During January's and February's gray and wet days, when even mammals and birds seem to hunker down, I like to wander the Web in search of nature news and photographs.
Riding through the Skagit Valley around Fir Island, Conway and La Conner, we've almost always been treated to the sight of huge flocks of thousands of snow geese.
Peter Frenzen, a scientist who has spent the bulk of his career studying and teaching at Mount St. Helens, was honored by the Forest Service last week at the annual National Association of Interpretation meeting in Las Vegas.
When it comes to devising ways to keep hummers fed (and sometimes warm) during deep freezes, our readers are clever and persistent.
Fall migration is in full swing, with experienced birders reporting large - and sometimes huge - numbers of many species in Western Washington.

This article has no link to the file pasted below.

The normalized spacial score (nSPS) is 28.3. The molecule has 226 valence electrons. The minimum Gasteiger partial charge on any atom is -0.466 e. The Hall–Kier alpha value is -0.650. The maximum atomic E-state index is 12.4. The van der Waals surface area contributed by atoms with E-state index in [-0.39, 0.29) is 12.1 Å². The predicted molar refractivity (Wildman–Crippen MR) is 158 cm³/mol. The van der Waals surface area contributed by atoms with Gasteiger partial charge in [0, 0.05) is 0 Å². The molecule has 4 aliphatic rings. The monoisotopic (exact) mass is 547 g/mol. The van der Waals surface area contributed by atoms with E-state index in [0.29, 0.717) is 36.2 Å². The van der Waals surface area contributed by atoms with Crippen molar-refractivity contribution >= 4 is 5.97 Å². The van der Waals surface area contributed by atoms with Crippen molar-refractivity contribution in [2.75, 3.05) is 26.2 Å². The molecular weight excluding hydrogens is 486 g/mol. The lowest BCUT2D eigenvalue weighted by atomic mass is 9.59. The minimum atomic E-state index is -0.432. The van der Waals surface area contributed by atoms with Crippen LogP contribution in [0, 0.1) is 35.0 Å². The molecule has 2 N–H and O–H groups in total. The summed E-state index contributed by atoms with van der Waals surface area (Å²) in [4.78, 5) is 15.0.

A great blue heron's harsh croak on a recent starry night triggered thoughts of birds and constellations.
Some time ago I wrote about the encroaching barred owl into the endangered spotted owl territory, and that deadly force is being considered to protect the spotted against the more aggressive barred.
I was surrounded by predators. A few months ago, they were injecting paralyzing saliva into their prey, eating it alive by turning flesh into liquid, then drinking it. If a snail were dinner, only the shell would remain.
The young grand- children came running down the beach, splashing through the water holding colorful plastic buckets while racing to see who could cover the 200 feet and reach me first.
At dusk, we walked briskly through a mature second-growth forest following a winged shadow and a noisy mob. Birds were warning others of a predator and actively harassing the barred owl in hopes that it would move on.